09 23.76 10 111.3 11 0.025 12 0.000 13 0.433 14 0.566 15 0.000 16 0.000
01 0001. 02 0262. 03 1500. 04 26.25 05 27.27 06 1442. 07 25.00 08 1401.
09 26.74 10 276.6 11 0.000 12 0.000 13 0.216 14 0.000 15 0.000 16 0.000
01 0001. 02 0262. 03 1600. 04 26.86 05 27.16 06 1552. 07 26.35 08 1559.
09 27.29 10 176.7 11 0.000 12 0.000 13 0.000 14 0.000 15 0.000 16 0.000
01 0001. 02 0262. 03 1700. 04 26.45 05 26.93 06 1616. 07 26.01 08 1656.
09 26.65 10 108.5 11 0.000 12 0.000 13 0.000 14 0.000 15 0.000 16 0.000
01 0001. 02 0262. 03 1800. 04 26.04 05 26.30 06 1727. 07 25.60 08 1757.
09 26.24 10 48.87 11 0.000 12 0.000 13 0.000 14 0.000 15 0.000 16 0.000
01 0001. 02 0262. 03 1900. 04 24.99 05 25.60 06 1802. 07 24.34 08 1900.
09 24.89 10 3.237 11 0.000 12 0.000 13 0.350 14 0.000 15 0.000 16 0.000
01 0001. 02 0262. 03 2000. 04 22.99 05 24.28 06 1901. 07 22.37 08 2000.
09 22.94 10 -.902 11 0.175 12 0.000 13 0.083 14 0.533 15 0.116 16 0.000
01 0001. 02 0262. 03 2100. 04 22.66 05 22.87 06 2058. 07 22.31 08 2002.
09 22.48 10 -.965 11 0.100 12 0.000 13 0.000 14 1.000 15 0.000 16 0.000
01 0001. 02 0262. 03 2200. 04 22.84 05 22.94 06 2139. 07 22.75 08 2121.
09 22.49 10 -1.02 11 0.000 12 0.000 13 0.000 14 1.000 15 0.000 16 0.000
01 0001. 02 0262. 03 2300. 04 22.74 05 23.06 06 2300. 07 22.62 08 2248.
09 22.30 10 -1.22 11 0.000 12 0.000 13 0.000 14 1.000 15 0.000 16 0.000
01 0001. 02 0262. 03 2400. 04 22.69 05 23.06 06 2303. 07 22.44 08 2354.
09 22.18 10 -1.17 11 0.050 12 0.000 13 0.000 14 1.000 15 0.000 16 0.000
01 0002. 02 27.27 03 1442. 04 22.31 05 2002. 06 5.517 07 1415. 08 0731.
09 0.391 10 0.065 11 0.025 12 0.306 13 0.201 14 0.009 15 0.000 16 0.000
17 0.000 18 0.000 19 0.000 20 -27.5 21 22.37 22 1559. 23 -82.4 24 2014.
01 0003. 02 1.425 03 0.050 04 1957. 05 0.000 06 0.000 07 0.000 08 0.000
09 0.000 10 0.000 11 0.672 12 0.314 13 0.012 14 0.000 15 1200. 16 0692.





-12-



Fig. 7. Flow sheet of commands used in processing weather data from the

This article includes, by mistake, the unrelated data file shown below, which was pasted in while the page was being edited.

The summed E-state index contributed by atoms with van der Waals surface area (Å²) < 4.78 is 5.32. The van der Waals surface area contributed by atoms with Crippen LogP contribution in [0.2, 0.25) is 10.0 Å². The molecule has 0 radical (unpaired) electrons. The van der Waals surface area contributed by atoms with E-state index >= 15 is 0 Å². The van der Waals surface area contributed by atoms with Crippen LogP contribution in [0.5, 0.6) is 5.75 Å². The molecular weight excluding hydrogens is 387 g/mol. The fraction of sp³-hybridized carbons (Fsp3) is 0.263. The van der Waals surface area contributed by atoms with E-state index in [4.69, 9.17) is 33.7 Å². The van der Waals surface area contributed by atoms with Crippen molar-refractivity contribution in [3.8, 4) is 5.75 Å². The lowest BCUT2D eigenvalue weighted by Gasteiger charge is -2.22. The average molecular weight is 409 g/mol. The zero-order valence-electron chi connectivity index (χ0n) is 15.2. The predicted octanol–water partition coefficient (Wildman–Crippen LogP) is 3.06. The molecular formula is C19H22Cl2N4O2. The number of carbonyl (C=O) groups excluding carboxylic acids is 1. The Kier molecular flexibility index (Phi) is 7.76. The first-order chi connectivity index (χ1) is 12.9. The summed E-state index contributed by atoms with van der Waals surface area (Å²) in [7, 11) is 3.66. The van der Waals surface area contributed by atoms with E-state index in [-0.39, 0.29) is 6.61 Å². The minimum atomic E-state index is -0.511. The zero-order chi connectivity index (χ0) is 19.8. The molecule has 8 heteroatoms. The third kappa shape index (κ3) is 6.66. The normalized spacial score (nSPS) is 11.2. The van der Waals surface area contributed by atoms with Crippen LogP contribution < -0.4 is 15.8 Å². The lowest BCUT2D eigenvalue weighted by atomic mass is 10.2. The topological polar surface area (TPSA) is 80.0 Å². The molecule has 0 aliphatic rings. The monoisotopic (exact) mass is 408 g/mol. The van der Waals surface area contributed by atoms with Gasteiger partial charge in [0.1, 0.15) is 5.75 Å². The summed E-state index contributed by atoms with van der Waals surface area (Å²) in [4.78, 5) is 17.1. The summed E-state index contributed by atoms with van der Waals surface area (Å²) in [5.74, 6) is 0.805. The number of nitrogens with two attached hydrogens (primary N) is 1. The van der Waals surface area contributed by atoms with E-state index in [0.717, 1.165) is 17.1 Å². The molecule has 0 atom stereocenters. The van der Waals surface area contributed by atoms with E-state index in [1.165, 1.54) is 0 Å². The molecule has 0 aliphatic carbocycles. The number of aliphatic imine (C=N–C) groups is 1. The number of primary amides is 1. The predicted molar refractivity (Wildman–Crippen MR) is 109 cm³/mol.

automated station.

MINITAB
READ 'filename' C1-C16
SET C17
N(1:56)
END
EXECUTE 'sortp.exe'
OUTFILE 'filename'
EXECUTE 'procp.exe'
EXECUTE 'prunl.exe'
EXECUTE 'ckrun.exe'
SAVE 'filename'
STOP
(N = number of days in data file)



Subroutine PRUN1.EXE, Fig. 12, continues the data summarizing and closes the
outfile. It was separated from the previous subroutine because when sensors
were not working or not used and most or all data in a column consisted of zeros,
Minitab flagged that condition with a message to indicate a possible error.
Sometimes this flagging aborted execution of subsequent commands. Such "error"
messages appear on the screen even if other data are going to an outfile. When
such messages appear the operator should check for completeness of output. These
messages also appear in the outfile. The author uses other subroutines if
Minitab aborts.
Subroutine CKRUN.EXE, Fig. 13, erases columns no longer needed and checks
for errors in histogram columns. Some computers using Minitab have less
workspace than others. With limited workspace unneeded columns must be erased to
make room for new columns. Whether one needs to keep close tally on workspace
available because of limited computer memory or has ample workspace, it is good
housekeeping to erase columns no longer needed. A check for histogram
completeness is based on the fact that a group of histogram columns should add up